"And it came about that while they were there, the days were completed for her to give birth. And she gave birth to her first-born son; and she wrapped Him in clothes and laid Him in a manger, because there was no room for them in the inn…" Luke 2:6-7.
OK, it took the whole Old Testament, angelic visitations, nine months and a donkey ride for a pregnant woman. I guess there was a process.
"He came to His own, and those who were His own did not receive Him but as many as received Him, to those He gave the right to become the children of God, to those who believe on His name…" John 1:10-11.
See above comment on process.
John Wesley formed a Holy Club, prayed diligently, went to the New World as a missionary, failed at just about everything and "felt his heart strangely warm" one day listening to some fellow read part of Luther’s commentary on Galatians at Aldersgate. At least I think it was Wesley, Luther, Galatians and Aldersgate.
I really don’t care so much about anything but the "heart strangely warm part." Why didn’t his heart get strangely warmed while he was doing all that work for God?
An "Aha!" moment?
Niebuhr wrote, "Perhaps it is foolish to be too sensitive about the inevitable secularizations of religious values. Let us be thankful that there is no quarterly meeting in our denomination and no need of giving a district superintendent a bunch of statistics to prove that our ministry is successful" (Reinhold Niebuhr: Leaves from the Notebook of a Tamed Cynic. New York:Meridian Books, 1957, p. 53).
Niebuhr was not a baptist.
He also died somewhere before evangelism went to strip mining.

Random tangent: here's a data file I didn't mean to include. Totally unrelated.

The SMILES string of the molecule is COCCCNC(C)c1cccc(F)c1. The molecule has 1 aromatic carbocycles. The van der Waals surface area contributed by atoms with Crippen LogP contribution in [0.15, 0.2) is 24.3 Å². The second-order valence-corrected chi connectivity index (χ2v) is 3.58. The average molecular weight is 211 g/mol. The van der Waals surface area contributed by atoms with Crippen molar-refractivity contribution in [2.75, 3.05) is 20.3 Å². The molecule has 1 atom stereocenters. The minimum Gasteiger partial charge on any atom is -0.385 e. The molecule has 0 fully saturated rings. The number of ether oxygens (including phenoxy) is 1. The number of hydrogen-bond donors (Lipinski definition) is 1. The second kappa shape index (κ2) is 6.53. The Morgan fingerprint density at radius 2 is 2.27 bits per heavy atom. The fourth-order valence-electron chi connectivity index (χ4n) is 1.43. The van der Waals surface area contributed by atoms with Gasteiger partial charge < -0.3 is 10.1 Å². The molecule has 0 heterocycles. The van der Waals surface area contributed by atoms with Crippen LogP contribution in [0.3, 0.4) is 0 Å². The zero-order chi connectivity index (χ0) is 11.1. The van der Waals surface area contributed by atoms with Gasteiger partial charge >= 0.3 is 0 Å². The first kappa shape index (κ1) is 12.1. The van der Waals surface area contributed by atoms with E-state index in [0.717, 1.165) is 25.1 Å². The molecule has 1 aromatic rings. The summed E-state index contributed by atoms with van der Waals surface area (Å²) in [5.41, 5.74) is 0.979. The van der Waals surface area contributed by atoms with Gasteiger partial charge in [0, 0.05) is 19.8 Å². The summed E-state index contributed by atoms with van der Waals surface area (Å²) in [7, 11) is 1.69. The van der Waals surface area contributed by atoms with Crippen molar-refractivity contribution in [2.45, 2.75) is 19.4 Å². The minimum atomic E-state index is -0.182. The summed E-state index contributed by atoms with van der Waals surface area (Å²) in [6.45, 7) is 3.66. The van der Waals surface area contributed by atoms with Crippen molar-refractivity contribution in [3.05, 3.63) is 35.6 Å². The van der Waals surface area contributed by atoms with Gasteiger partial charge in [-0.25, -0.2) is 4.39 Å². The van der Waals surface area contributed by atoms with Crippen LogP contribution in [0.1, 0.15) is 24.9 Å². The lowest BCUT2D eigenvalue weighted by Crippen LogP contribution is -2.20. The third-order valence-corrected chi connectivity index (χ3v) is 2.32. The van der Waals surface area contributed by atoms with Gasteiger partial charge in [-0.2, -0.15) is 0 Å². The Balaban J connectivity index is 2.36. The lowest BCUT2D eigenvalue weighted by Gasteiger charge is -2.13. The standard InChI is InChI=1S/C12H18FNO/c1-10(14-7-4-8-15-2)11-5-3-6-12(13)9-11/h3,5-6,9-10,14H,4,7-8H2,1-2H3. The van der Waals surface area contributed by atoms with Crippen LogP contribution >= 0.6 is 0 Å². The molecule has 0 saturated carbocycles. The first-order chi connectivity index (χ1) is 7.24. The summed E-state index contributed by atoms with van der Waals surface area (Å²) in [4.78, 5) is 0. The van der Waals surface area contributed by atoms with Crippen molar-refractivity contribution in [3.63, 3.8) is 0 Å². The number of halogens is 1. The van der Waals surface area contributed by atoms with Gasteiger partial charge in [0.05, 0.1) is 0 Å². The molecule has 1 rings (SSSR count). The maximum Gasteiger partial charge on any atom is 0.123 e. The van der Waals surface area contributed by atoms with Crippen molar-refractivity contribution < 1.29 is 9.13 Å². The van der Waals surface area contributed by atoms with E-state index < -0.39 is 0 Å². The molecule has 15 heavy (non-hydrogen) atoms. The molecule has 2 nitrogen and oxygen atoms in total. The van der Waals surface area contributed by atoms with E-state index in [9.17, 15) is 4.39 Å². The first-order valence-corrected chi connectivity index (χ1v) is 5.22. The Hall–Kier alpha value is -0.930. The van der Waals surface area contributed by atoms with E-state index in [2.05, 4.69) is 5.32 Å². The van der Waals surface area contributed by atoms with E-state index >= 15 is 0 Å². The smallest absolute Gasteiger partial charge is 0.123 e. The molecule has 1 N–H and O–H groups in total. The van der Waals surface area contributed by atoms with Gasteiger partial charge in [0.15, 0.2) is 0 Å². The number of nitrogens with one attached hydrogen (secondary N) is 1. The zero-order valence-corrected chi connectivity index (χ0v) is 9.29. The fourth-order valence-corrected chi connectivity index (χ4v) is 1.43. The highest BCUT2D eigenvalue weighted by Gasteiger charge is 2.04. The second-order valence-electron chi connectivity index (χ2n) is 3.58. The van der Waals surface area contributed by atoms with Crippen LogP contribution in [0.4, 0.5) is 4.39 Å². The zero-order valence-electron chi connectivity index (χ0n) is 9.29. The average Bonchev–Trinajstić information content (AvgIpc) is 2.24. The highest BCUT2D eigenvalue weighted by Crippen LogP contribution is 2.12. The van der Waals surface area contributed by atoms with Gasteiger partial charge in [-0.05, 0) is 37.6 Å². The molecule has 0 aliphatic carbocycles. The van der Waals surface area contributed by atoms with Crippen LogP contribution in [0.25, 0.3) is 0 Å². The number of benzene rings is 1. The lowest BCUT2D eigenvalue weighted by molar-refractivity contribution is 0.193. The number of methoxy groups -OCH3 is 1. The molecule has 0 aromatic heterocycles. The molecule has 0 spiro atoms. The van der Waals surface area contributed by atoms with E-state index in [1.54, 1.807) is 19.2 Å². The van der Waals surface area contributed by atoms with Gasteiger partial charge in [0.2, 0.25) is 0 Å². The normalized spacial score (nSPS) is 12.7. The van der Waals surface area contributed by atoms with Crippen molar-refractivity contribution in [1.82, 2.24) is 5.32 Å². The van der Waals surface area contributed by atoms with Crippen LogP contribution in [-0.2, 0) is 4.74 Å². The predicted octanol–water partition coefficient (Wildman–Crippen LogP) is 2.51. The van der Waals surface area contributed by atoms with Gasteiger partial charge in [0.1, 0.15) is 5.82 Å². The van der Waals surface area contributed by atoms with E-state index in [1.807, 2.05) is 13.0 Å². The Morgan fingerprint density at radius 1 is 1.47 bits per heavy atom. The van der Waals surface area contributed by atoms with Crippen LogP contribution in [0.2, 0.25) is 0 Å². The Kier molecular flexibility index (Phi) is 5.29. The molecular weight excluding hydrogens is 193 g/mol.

Granted, I like my way of telling over anyone else’s not telling.
I just wonder when they actually get their heart’s strangely warmed. Is it when they pray the prayer with me? Or does that actually keep the "sinner" from grace? Does he have to walk with Jesus for a three years, go hungry, get angry and still misunderstand, before he finally says, "Oh, I see. Ok. Got it." ?
I also get that we live in a nonconformist age when church going is casually accepted alongside cocooning and more people than ever fit into the club of those who "would not come to Big, Bad Baptist." I just wonder why Big, Bad Baptist does not go to them and what it is about Big Bad Baptist that makes people more comfortable at a bar.
We live in an age of untamed cynics, don’t we? If a cynic is a moral separatist, a caustic, perhaps pessimistic person, isn’t that every media outlet? When we talk about eternal life in this age of untamed cynics, don’t we get laughed off Mars Hill? When we mention hope, don’t people reach for their wallet, to hold on to it?
Preacher, do you keep a journal? What do you tell it? Do you say things in there you will never show the light of day? What changed, from first day to this, about your youthful presuppostions about God and ministry? Everything? Something? Nothing?
The heart strangely warm after all that work. The woman who stumbles into AA for the fifth time and finds salvation this time. The abused child who finally puts the blame on someone other than himself. The soul clutched back as though from the fire itself, smelling of brimstone.
He came. Process not complete but continuing.
He lived. He died. He rose. He ascended.
The whole thing goes on and on. I suppose he who wins a soul is wise.
He just may not be wise enough to know when it’s won.